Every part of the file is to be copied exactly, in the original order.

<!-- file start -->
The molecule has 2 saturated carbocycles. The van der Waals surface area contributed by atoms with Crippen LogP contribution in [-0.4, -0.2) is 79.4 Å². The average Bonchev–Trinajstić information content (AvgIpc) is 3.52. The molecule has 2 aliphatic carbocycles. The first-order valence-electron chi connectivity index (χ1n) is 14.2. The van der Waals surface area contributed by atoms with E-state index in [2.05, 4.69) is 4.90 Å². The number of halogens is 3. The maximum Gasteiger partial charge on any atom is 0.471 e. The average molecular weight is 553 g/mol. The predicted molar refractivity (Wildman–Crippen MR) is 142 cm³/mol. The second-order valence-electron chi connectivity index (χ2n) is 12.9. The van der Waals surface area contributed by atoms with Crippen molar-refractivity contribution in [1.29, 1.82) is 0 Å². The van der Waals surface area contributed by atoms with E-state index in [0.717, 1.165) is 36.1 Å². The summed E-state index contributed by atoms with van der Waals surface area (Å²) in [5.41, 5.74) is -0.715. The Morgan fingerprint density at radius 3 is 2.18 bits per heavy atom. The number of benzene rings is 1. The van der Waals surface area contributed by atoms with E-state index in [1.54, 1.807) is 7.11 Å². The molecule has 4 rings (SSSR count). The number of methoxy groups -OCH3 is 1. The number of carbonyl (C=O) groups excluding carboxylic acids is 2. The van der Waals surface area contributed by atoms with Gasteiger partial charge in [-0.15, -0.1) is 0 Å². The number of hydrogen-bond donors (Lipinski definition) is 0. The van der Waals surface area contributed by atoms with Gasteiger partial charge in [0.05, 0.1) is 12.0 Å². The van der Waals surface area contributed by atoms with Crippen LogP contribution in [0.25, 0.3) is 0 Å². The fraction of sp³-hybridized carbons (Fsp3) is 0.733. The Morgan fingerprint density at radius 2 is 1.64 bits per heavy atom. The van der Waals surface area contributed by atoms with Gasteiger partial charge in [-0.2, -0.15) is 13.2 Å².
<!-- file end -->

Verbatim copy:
The molecule has 2 saturated carbocycles. The van der Waals surface area contributed by atoms with Crippen LogP contribution in [-0.4, -0.2) is 79.4 Å². The average Bonchev–Trinajstić information content (AvgIpc) is 3.52. The molecule has 2 aliphatic carbocycles. The first-order valence-electron chi connectivity index (χ1n) is 14.2. The van der Waals surface area contributed by atoms with E-state index in [2.05, 4.69) is 4.90 Å². The number of halogens is 3. The maximum Gasteiger partial charge on any atom is 0.471 e. The average molecular weight is 553 g/mol. The predicted molar refractivity (Wildman–Crippen MR) is 142 cm³/mol. The second-order valence-electron chi connectivity index (χ2n) is 12.9. The van der Waals surface area contributed by atoms with Crippen molar-refractivity contribution in [1.29, 1.82) is 0 Å². The van der Waals surface area contributed by atoms with E-state index in [0.717, 1.165) is 36.1 Å². The summed E-state index contributed by atoms with van der Waals surface area (Å²) in [5.41, 5.74) is -0.715. The Morgan fingerprint density at radius 3 is 2.18 bits per heavy atom. The number of benzene rings is 1. The van der Waals surface area contributed by atoms with E-state index in [1.54, 1.807) is 7.11 Å². The molecule has 4 rings (SSSR count). The number of methoxy groups -OCH3 is 1. The number of carbonyl (C=O) groups excluding carboxylic acids is 2. The van der Waals surface area contributed by atoms with Gasteiger partial charge in [-0.15, -0.1) is 0 Å². The number of hydrogen-bond donors (Lipinski definition) is 0. The van der Waals surface area contributed by atoms with Gasteiger partial charge in [0.05, 0.1) is 12.0 Å². The van der Waals surface area contributed by atoms with Crippen LogP contribution in [0.25, 0.3) is 0 Å². The fraction of sp³-hybridized carbons (Fsp3) is 0.733. The Morgan fingerprint density at radius 2 is 1.64 bits per heavy atom. The van der Waals surface area contributed by atoms with Gasteiger partial charge in [-0.2, -0.15) is 13.2 Å².